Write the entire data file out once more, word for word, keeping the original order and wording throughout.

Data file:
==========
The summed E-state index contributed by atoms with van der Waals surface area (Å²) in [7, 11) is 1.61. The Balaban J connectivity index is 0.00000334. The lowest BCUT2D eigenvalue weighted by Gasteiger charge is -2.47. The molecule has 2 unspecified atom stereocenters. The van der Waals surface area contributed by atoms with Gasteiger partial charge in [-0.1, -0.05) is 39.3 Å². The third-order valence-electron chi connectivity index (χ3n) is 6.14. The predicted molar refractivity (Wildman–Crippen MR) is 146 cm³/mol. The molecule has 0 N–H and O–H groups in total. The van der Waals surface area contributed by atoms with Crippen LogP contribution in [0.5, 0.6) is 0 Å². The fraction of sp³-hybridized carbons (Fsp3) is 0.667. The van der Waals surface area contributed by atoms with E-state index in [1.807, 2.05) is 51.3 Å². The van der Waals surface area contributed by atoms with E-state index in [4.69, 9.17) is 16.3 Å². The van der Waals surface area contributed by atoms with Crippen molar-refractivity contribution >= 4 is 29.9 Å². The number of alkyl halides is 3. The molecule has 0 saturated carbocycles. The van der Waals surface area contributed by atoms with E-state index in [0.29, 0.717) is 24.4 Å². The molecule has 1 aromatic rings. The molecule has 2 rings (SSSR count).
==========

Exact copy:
The summed E-state index contributed by atoms with van der Waals surface area (Å²) in [7, 11) is 1.61. The Balaban J connectivity index is 0.00000334. The lowest BCUT2D eigenvalue weighted by Gasteiger charge is -2.47. The molecule has 2 unspecified atom stereocenters. The van der Waals surface area contributed by atoms with Gasteiger partial charge in [-0.1, -0.05) is 39.3 Å². The third-order valence-electron chi connectivity index (χ3n) is 6.14. The predicted molar refractivity (Wildman–Crippen MR) is 146 cm³/mol. The molecule has 0 N–H and O–H groups in total. The van der Waals surface area contributed by atoms with Crippen LogP contribution in [0.5, 0.6) is 0 Å². The fraction of sp³-hybridized carbons (Fsp3) is 0.667. The van der Waals surface area contributed by atoms with E-state index in [1.807, 2.05) is 51.3 Å². The van der Waals surface area contributed by atoms with E-state index in [4.69, 9.17) is 16.3 Å². The van der Waals surface area contributed by atoms with Crippen molar-refractivity contribution >= 4 is 29.9 Å². The number of alkyl halides is 3. The molecule has 0 saturated carbocycles. The van der Waals surface area contributed by atoms with E-state index in [0.29, 0.717) is 24.4 Å². The molecule has 1 aromatic rings. The molecule has 2 rings (SSSR count).